One of the things that I love to unpack is the ability to see things through others’ eyes. Doing it is really difficult. Trying to teach it, I think, requires a total commitment to opening up the learning space. No one person knows the answer; the answer emerges.
Which is why I love this story.
My spouse is an expert in the care of the elderly. Among the things she does is to teach those who are at the front lines of care at healthcare institutions to reduce the risk of things like falls.
She tells the story of one incident that is difficult, but typical. An elderly woman is under care of a healthcare institution. She suffers from dementia. She falls after getting out of bed – it became a pattern of falls – at a particular time in the evening.
Falls are deadly. So really understanding the underlying reason for this pattern is critical.
The question is: Why? Why was she trying to get out of bed, at that time? It was roughly the same time at night. When asked, the woman explained that she got out of bed because “I have to let the cat out.”
But there is no cat. This is a room in a healthcare institution, not a home.
The easy answer is to just write that explanation off as dementia.
But how might we check that assumption and instead, take that comment as one of many potential clues to understanding her world?
All members of the staff who were engaged in the care of this woman were asked to play detective. It was a staff group that included diverse roles, each urged to think from the point of view of the elderly woman.
A member of the housekeeping staff ultimately discovered the clue that led to an answer. Every night, at about the time the woman heard the cat, someone from the staff had entered the room and then left. The housekeeping staff member noticed that the door to the room squeaked when closed – and it sounded a bit like a cat’s meow.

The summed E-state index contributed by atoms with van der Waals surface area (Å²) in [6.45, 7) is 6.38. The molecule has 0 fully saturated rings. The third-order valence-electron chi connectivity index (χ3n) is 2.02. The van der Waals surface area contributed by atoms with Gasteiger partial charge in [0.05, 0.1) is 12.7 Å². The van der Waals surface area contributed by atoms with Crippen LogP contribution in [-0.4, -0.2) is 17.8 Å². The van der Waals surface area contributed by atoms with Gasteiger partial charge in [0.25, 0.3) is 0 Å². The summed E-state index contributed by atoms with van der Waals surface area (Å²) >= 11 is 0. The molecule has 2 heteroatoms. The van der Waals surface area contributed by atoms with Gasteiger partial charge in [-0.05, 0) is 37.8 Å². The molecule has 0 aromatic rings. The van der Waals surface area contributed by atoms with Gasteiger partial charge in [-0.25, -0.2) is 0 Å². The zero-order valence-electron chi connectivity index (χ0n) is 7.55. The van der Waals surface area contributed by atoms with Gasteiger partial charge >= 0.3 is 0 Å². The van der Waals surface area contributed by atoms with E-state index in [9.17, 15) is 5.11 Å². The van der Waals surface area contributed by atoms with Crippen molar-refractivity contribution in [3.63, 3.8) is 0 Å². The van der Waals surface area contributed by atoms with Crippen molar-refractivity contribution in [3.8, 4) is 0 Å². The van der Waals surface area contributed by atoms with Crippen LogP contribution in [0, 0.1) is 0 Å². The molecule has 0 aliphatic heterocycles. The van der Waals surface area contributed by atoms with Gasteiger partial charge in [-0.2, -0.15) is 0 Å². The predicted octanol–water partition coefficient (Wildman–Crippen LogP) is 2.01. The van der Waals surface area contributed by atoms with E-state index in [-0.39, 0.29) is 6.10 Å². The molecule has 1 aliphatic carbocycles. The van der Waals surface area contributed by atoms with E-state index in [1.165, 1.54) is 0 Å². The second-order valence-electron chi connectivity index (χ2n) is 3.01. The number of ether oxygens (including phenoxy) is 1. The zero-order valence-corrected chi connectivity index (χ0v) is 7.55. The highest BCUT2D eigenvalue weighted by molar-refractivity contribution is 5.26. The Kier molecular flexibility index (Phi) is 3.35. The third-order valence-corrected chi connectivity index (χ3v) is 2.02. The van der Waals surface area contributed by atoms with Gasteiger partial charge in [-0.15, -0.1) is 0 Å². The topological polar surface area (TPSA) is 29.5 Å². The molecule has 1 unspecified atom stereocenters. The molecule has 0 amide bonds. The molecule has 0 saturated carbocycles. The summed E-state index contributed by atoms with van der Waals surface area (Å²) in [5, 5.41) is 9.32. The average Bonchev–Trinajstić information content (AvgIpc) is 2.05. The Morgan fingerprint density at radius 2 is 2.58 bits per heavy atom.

The staff conducted an experiment and oiled the door.
Problem solved. No more cat to be let out. No more trying to get out of bed at that moment. A reduction in the risk of falling.
The story is more complex than this telling. It is only in hindsight that the letting-the-cat-out clue jumps out as the key to unlocking a solution. At the time of the investigation there were many clues, many assumptions to be checked, and many hypotheses.
And in some ways the challenge in this story is also simple – in the sense that there is an answer. It was a puzzle problem; complicated, but with one right answer. Those are different from complex problems that may have many right or wrong answers (the world we typically live in as organizational professionals).
But I really like this story as a way to illustrate what it takes to use empathy – understanding user perspective or experience – as an every day organizational mindset. It requires continuous listening and creativity. It also requires space to allow a diverse team to let solutions emerge from insights. I think this is more than just trusting that a diverse team and space will get you there, but truly depending upon a diverse team as instrumental to the effort.